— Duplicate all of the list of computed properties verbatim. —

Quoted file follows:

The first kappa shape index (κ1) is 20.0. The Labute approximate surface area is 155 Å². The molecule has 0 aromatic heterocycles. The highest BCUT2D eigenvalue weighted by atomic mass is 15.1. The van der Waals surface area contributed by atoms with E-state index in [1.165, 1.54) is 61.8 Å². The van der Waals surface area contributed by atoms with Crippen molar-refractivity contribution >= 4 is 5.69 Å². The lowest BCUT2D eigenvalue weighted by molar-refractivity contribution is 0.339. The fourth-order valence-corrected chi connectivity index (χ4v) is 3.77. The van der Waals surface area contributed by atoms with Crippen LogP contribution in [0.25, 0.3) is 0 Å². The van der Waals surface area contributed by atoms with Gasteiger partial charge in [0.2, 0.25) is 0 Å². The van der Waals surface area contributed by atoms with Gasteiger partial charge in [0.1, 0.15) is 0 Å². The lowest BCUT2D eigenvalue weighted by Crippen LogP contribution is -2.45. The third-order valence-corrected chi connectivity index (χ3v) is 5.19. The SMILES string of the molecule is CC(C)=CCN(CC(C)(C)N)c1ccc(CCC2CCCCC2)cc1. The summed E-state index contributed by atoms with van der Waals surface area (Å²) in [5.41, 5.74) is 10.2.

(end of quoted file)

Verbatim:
The first kappa shape index (κ1) is 20.0. The Labute approximate surface area is 155 Å². The molecule has 0 aromatic heterocycles. The highest BCUT2D eigenvalue weighted by atomic mass is 15.1. The van der Waals surface area contributed by atoms with E-state index in [1.165, 1.54) is 61.8 Å². The van der Waals surface area contributed by atoms with Crippen molar-refractivity contribution >= 4 is 5.69 Å². The lowest BCUT2D eigenvalue weighted by molar-refractivity contribution is 0.339. The fourth-order valence-corrected chi connectivity index (χ4v) is 3.77. The van der Waals surface area contributed by atoms with Crippen LogP contribution in [0.25, 0.3) is 0 Å². The van der Waals surface area contributed by atoms with Gasteiger partial charge in [0.2, 0.25) is 0 Å². The van der Waals surface area contributed by atoms with Gasteiger partial charge in [0.1, 0.15) is 0 Å². The lowest BCUT2D eigenvalue weighted by Crippen LogP contribution is -2.45. The third-order valence-corrected chi connectivity index (χ3v) is 5.19. The SMILES string of the molecule is CC(C)=CCN(CC(C)(C)N)c1ccc(CCC2CCCCC2)cc1. The summed E-state index contributed by atoms with van der Waals surface area (Å²) in [5.41, 5.74) is 10.2.